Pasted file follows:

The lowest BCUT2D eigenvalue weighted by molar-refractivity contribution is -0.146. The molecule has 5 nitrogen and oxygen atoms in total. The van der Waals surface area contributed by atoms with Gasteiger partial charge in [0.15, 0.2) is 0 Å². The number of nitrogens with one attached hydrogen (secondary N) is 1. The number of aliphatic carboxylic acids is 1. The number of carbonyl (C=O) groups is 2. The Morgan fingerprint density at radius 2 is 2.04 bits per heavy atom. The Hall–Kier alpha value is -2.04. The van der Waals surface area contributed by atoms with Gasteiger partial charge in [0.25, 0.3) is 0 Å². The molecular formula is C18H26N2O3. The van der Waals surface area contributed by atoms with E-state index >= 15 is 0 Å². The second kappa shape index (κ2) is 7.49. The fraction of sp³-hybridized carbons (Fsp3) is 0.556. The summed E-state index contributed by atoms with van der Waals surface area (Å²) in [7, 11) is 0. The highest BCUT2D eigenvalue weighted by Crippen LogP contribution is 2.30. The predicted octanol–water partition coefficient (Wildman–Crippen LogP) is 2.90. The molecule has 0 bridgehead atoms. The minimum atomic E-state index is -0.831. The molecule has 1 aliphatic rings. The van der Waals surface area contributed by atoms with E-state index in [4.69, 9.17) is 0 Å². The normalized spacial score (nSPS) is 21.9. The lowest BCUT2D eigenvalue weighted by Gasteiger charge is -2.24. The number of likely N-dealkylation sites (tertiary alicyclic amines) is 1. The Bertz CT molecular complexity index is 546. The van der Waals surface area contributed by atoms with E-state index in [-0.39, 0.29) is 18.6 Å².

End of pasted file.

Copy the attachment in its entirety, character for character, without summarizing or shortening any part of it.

The lowest BCUT2D eigenvalue weighted by molar-refractivity contribution is -0.146. The molecule has 5 nitrogen and oxygen atoms in total. The van der Waals surface area contributed by atoms with Gasteiger partial charge in [0.15, 0.2) is 0 Å². The number of nitrogens with one attached hydrogen (secondary N) is 1. The number of aliphatic carboxylic acids is 1. The number of carbonyl (C=O) groups is 2. The Morgan fingerprint density at radius 2 is 2.04 bits per heavy atom. The Hall–Kier alpha value is -2.04. The van der Waals surface area contributed by atoms with Gasteiger partial charge in [0.25, 0.3) is 0 Å². The molecular formula is C18H26N2O3. The van der Waals surface area contributed by atoms with E-state index >= 15 is 0 Å². The second kappa shape index (κ2) is 7.49. The fraction of sp³-hybridized carbons (Fsp3) is 0.556. The summed E-state index contributed by atoms with van der Waals surface area (Å²) in [7, 11) is 0. The highest BCUT2D eigenvalue weighted by Crippen LogP contribution is 2.30. The predicted octanol–water partition coefficient (Wildman–Crippen LogP) is 2.90. The molecule has 0 bridgehead atoms. The minimum atomic E-state index is -0.831. The molecule has 1 aliphatic rings. The van der Waals surface area contributed by atoms with E-state index in [4.69, 9.17) is 0 Å². The normalized spacial score (nSPS) is 21.9. The lowest BCUT2D eigenvalue weighted by Gasteiger charge is -2.24. The number of likely N-dealkylation sites (tertiary alicyclic amines) is 1. The Bertz CT molecular complexity index is 546. The van der Waals surface area contributed by atoms with E-state index in [-0.39, 0.29) is 18.6 Å².